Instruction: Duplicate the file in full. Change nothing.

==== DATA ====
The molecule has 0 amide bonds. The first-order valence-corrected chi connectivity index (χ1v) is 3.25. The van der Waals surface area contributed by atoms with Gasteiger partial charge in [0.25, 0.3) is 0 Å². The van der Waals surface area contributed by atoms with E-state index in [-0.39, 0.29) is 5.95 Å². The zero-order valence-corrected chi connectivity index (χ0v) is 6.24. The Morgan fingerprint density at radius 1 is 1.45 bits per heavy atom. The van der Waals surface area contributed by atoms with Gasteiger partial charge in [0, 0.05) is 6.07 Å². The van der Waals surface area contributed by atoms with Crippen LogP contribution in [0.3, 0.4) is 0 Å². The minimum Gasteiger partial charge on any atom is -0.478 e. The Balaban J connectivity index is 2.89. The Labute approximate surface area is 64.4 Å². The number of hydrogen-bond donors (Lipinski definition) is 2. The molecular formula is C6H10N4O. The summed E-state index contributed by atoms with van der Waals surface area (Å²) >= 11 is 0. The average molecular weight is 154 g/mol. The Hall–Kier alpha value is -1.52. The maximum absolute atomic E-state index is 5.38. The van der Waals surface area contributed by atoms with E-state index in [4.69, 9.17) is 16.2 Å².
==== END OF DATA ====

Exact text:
The molecule has 0 amide bonds. The first-order valence-corrected chi connectivity index (χ1v) is 3.25. The van der Waals surface area contributed by atoms with Gasteiger partial charge in [0.25, 0.3) is 0 Å². The van der Waals surface area contributed by atoms with E-state index in [-0.39, 0.29) is 5.95 Å². The zero-order valence-corrected chi connectivity index (χ0v) is 6.24. The Morgan fingerprint density at radius 1 is 1.45 bits per heavy atom. The van der Waals surface area contributed by atoms with Gasteiger partial charge in [0, 0.05) is 6.07 Å². The van der Waals surface area contributed by atoms with Crippen LogP contribution in [0.3, 0.4) is 0 Å². The minimum Gasteiger partial charge on any atom is -0.478 e. The Balaban J connectivity index is 2.89. The Labute approximate surface area is 64.4 Å². The number of hydrogen-bond donors (Lipinski definition) is 2. The molecular formula is C6H10N4O. The summed E-state index contributed by atoms with van der Waals surface area (Å²) >= 11 is 0. The average molecular weight is 154 g/mol. The Hall–Kier alpha value is -1.52. The maximum absolute atomic E-state index is 5.38. The van der Waals surface area contributed by atoms with E-state index in [4.69, 9.17) is 16.2 Å².